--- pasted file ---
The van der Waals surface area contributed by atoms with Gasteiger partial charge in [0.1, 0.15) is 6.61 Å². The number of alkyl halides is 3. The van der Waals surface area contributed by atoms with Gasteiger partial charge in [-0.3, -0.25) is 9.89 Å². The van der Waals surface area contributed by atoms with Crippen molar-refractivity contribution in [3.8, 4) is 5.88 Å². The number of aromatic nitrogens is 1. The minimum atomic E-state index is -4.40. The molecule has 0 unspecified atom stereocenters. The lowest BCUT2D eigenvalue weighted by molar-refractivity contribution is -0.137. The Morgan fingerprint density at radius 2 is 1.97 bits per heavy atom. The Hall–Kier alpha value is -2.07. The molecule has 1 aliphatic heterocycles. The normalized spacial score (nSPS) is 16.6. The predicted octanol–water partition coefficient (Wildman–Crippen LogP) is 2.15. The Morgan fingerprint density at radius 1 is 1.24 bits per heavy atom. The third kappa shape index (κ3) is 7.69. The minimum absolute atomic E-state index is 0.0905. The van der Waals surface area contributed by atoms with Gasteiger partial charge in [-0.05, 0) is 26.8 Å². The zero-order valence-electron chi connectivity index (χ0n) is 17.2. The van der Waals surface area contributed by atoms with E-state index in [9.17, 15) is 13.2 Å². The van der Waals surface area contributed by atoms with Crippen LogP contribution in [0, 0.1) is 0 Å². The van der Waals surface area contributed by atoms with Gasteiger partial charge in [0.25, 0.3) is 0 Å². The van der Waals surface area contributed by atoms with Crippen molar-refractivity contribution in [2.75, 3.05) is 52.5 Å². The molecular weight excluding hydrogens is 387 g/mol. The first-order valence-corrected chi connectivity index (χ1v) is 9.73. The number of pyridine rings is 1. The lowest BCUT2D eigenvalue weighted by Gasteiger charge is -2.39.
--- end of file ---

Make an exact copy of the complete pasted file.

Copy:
The van der Waals surface area contributed by atoms with Gasteiger partial charge in [0.1, 0.15) is 6.61 Å². The number of alkyl halides is 3. The van der Waals surface area contributed by atoms with Gasteiger partial charge in [-0.3, -0.25) is 9.89 Å². The van der Waals surface area contributed by atoms with Crippen molar-refractivity contribution in [3.8, 4) is 5.88 Å². The number of aromatic nitrogens is 1. The minimum atomic E-state index is -4.40. The molecule has 0 unspecified atom stereocenters. The lowest BCUT2D eigenvalue weighted by molar-refractivity contribution is -0.137. The Morgan fingerprint density at radius 2 is 1.97 bits per heavy atom. The Hall–Kier alpha value is -2.07. The molecule has 1 aliphatic heterocycles. The normalized spacial score (nSPS) is 16.6. The predicted octanol–water partition coefficient (Wildman–Crippen LogP) is 2.15. The Morgan fingerprint density at radius 1 is 1.24 bits per heavy atom. The third kappa shape index (κ3) is 7.69. The minimum absolute atomic E-state index is 0.0905. The van der Waals surface area contributed by atoms with Gasteiger partial charge in [-0.05, 0) is 26.8 Å². The zero-order valence-electron chi connectivity index (χ0n) is 17.2. The van der Waals surface area contributed by atoms with E-state index in [9.17, 15) is 13.2 Å². The van der Waals surface area contributed by atoms with Crippen LogP contribution in [0, 0.1) is 0 Å². The van der Waals surface area contributed by atoms with Gasteiger partial charge in [0.25, 0.3) is 0 Å². The van der Waals surface area contributed by atoms with Crippen molar-refractivity contribution in [2.75, 3.05) is 52.5 Å². The molecular weight excluding hydrogens is 387 g/mol. The first-order valence-corrected chi connectivity index (χ1v) is 9.73. The number of pyridine rings is 1. The lowest BCUT2D eigenvalue weighted by Gasteiger charge is -2.39.